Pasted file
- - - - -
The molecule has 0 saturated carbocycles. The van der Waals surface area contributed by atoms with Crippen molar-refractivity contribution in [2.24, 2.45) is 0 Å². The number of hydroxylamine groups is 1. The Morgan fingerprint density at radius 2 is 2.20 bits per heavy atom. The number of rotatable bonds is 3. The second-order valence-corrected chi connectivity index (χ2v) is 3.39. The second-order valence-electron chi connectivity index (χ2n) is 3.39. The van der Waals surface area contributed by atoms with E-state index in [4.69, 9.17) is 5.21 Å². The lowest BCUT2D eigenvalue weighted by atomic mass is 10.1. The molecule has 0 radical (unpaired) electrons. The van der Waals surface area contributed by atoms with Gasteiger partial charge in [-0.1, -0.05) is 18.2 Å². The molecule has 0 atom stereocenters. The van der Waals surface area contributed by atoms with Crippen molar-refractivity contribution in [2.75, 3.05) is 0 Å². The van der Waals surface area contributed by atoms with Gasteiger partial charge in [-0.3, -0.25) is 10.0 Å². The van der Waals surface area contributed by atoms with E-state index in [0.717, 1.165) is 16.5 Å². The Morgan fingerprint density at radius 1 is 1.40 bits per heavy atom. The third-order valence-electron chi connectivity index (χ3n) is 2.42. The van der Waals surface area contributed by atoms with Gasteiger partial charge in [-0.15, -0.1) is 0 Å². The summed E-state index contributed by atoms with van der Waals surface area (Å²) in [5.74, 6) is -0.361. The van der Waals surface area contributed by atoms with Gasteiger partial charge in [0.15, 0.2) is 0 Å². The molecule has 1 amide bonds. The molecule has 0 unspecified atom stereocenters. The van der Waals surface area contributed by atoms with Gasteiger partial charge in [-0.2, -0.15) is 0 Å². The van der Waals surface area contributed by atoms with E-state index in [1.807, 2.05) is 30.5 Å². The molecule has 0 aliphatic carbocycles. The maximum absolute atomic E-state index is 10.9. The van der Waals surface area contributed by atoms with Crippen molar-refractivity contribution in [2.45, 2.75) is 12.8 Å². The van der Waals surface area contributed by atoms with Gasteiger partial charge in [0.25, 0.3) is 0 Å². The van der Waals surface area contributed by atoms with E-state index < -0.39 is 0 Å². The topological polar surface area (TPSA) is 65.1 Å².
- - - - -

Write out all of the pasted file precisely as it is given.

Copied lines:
The molecule has 0 saturated carbocycles. The van der Waals surface area contributed by atoms with Crippen molar-refractivity contribution in [2.24, 2.45) is 0 Å². The number of hydroxylamine groups is 1. The Morgan fingerprint density at radius 2 is 2.20 bits per heavy atom. The number of rotatable bonds is 3. The second-order valence-corrected chi connectivity index (χ2v) is 3.39. The second-order valence-electron chi connectivity index (χ2n) is 3.39. The van der Waals surface area contributed by atoms with E-state index in [4.69, 9.17) is 5.21 Å². The lowest BCUT2D eigenvalue weighted by atomic mass is 10.1. The molecule has 0 radical (unpaired) electrons. The van der Waals surface area contributed by atoms with Gasteiger partial charge in [-0.1, -0.05) is 18.2 Å². The molecule has 0 atom stereocenters. The van der Waals surface area contributed by atoms with Crippen molar-refractivity contribution in [2.75, 3.05) is 0 Å². The van der Waals surface area contributed by atoms with Gasteiger partial charge in [-0.3, -0.25) is 10.0 Å². The van der Waals surface area contributed by atoms with E-state index in [0.717, 1.165) is 16.5 Å². The Morgan fingerprint density at radius 1 is 1.40 bits per heavy atom. The third-order valence-electron chi connectivity index (χ3n) is 2.42. The van der Waals surface area contributed by atoms with Gasteiger partial charge in [-0.15, -0.1) is 0 Å². The summed E-state index contributed by atoms with van der Waals surface area (Å²) in [5.74, 6) is -0.361. The van der Waals surface area contributed by atoms with Gasteiger partial charge in [0.15, 0.2) is 0 Å². The molecule has 1 amide bonds. The molecule has 0 unspecified atom stereocenters. The van der Waals surface area contributed by atoms with Gasteiger partial charge in [-0.2, -0.15) is 0 Å². The van der Waals surface area contributed by atoms with E-state index in [1.807, 2.05) is 30.5 Å². The molecule has 0 aliphatic carbocycles. The maximum absolute atomic E-state index is 10.9. The van der Waals surface area contributed by atoms with Crippen molar-refractivity contribution in [2.45, 2.75) is 12.8 Å². The van der Waals surface area contributed by atoms with Gasteiger partial charge in [0.25, 0.3) is 0 Å². The van der Waals surface area contributed by atoms with E-state index < -0.39 is 0 Å². The topological polar surface area (TPSA) is 65.1 Å².